Yeshua Explored

16th January 2023


When can killing be lawful?

You shall not murder. (Exodus 20:13)

In the Melchita (Jewish writings) it was said that God etched the “Ten Commandments” so that the second group of five matched the first group of five. Consequently, the sixth “commandment”, you shall not murder, was a reflection of the first, I Am the Lord your God. So, anyone who sheds blood is as if they have marred the Divine likeness, as we are all made in the Image of God. It was considered that serious.

The key Hebrew word is retsach and is mostly translated as “murder”. Yet the King James Version (as well as the American Standard Version) uses the word, “kill”. The implication then for English-speaking Christians up to modern times was that every situation involving the taking of life is a breaking of this “commandment”. The word “murder” is, of course, more nuanced and excuses situations of self-defence and war (inasmuch as ‘the laws of war’ are followed) but it is, as always, to the Bible that we turn to get further insight.

The Bible asserts that murder is unlawful killing. As already noted, God hates murder because we are all made in His image and likeness (Genesis 1:26-27, 9:4-6). Jesus also spoke out against murder:

“You have heard that it was said to the people long ago, ‘You shall not murder, and anyone who murders will be subject to judgment.’ But I tell you that anyone who is angry with a brother or sisterwill be subject to judgment. (Matthew 5:21-22)

Of course, Jesus broadens this to include those who are inclined towards taking their anger to the next stage. Paul adds his penny’s worth:

Furthermore, just as they did not think it worthwhile to retain the knowledge of God, so God gave them over to a depraved mind, so that they do what ought not to be done. They have become filled with every kind of wickedness, evil, greed and depravity. They are full of envy, murder, strife, deceit and malice. (Romans 1:28-29)

As does James:

 If you really keep the royal law found in Scripture, “Love your neighbor as yourself,” you are doing right. But if you show favoritism, you sin and are convicted by the law as lawbreakers. For whoever keeps the whole law and yet stumbles at just one point is guilty of breaking all of it. For he who said, “You shall not commit adultery,” also said, “You shall not murder.” If you do not commit adultery but do commit murder, you have become a lawbreaker. (James 2:8-11)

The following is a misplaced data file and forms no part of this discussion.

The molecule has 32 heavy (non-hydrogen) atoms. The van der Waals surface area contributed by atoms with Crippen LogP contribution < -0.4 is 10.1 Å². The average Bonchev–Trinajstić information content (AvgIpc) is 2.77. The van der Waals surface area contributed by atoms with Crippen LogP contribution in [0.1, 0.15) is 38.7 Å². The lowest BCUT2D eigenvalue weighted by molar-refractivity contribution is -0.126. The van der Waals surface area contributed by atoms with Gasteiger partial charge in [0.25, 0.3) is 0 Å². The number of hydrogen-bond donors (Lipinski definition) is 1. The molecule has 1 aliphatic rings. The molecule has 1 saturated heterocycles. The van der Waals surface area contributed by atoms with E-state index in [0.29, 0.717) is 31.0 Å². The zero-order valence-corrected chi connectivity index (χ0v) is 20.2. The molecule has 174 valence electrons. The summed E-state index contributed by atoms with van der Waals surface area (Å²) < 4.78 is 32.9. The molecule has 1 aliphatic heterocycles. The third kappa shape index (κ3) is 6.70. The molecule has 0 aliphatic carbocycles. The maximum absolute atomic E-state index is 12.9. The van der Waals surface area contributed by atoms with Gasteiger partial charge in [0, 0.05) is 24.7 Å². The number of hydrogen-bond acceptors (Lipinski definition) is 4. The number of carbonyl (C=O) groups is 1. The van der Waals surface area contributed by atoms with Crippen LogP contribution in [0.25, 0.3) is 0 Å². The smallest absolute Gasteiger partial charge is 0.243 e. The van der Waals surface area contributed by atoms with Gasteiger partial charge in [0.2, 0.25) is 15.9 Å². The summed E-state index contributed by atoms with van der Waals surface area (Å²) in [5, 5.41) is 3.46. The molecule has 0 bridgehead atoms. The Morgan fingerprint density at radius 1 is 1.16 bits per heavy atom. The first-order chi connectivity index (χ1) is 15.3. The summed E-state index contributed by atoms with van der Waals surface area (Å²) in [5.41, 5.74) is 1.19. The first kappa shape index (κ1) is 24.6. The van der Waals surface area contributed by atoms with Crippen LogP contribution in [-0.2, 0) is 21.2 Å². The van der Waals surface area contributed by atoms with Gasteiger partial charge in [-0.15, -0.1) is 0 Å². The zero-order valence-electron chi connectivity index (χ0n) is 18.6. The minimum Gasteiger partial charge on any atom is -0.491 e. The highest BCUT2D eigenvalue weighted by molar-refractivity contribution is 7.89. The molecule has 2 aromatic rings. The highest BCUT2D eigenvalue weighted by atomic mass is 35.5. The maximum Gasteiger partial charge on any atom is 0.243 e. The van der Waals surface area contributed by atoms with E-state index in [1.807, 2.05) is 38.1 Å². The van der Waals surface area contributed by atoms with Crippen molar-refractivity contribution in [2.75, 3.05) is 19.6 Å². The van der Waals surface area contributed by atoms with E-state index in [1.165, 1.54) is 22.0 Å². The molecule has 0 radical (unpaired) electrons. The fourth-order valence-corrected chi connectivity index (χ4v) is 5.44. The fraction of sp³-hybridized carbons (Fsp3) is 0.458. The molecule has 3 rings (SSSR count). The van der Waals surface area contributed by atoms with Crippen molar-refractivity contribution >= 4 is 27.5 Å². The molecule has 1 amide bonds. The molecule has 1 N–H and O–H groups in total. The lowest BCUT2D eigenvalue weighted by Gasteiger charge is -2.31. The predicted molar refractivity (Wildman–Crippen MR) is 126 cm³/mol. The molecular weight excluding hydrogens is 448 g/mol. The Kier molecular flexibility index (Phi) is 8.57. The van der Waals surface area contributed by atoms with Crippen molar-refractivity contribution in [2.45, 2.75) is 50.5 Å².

In the Hebrew Scriptures, the following constituted lawful killing:

  • punishment for murder (Exodus 21:12-36, Leviticus 24:17,21).
  • punishment for adultery (Leviticus 20:10, Deuteronomy 22:22-24).
  • warfare (Deuteronomy 20:1-20).
  • self-defence (Exodus 22:2-3).

Capital punishment (the death penalty) at the time of Moses was quite severe. Exodus 21 gives a long list of lawful killing. This includes punishment for intentional killing, attacking or cursing your parents, kidnapping or allowing your bull to kill someone. Deuteronomy 22 adds to the list matters of adultery and sexual deviancy. You can be killed for promiscuity, adultery and incest. Also to be put to death are sorceresses, those who commit bestiality, or who sacrifice to other gods. There are also other situations, not listed here, but the point has been made that Hebrew society was regulated by the death penalty for extreme misdemeanours.

Warfare provided exceptions to the rule, as we read in Deuteronomy 20. Killing in battle was positively encouraged, as long as God initiated the proceedings, when He even promised to be the one who goes with you to fight for you. There were even exemptions to excuse combat, such as newlyweds and the fearful and fainthearted (vs 5-9). Those who did battle were encouraged to be thorough, often encouraged to completely destroy the enemy (vs. 17).

Another exception is given in Exodus 22:2-3:

“If a thief is caught breaking in at night and is struck a fatal blow, the defender is not guilty of bloodshed; but if it happens after sunrise, the defender is guilty of bloodshed.”

This tells us that the defender’s act of self-defence was acceptable, unless the attack was in daylight, when presumably the defender has had time to assess the situation and that even the thief’s life was considered so valuable to make such a death illegal. This is an extract from the book, Sinner’s Charter: Are the ten commandments for today?, available for £10 at

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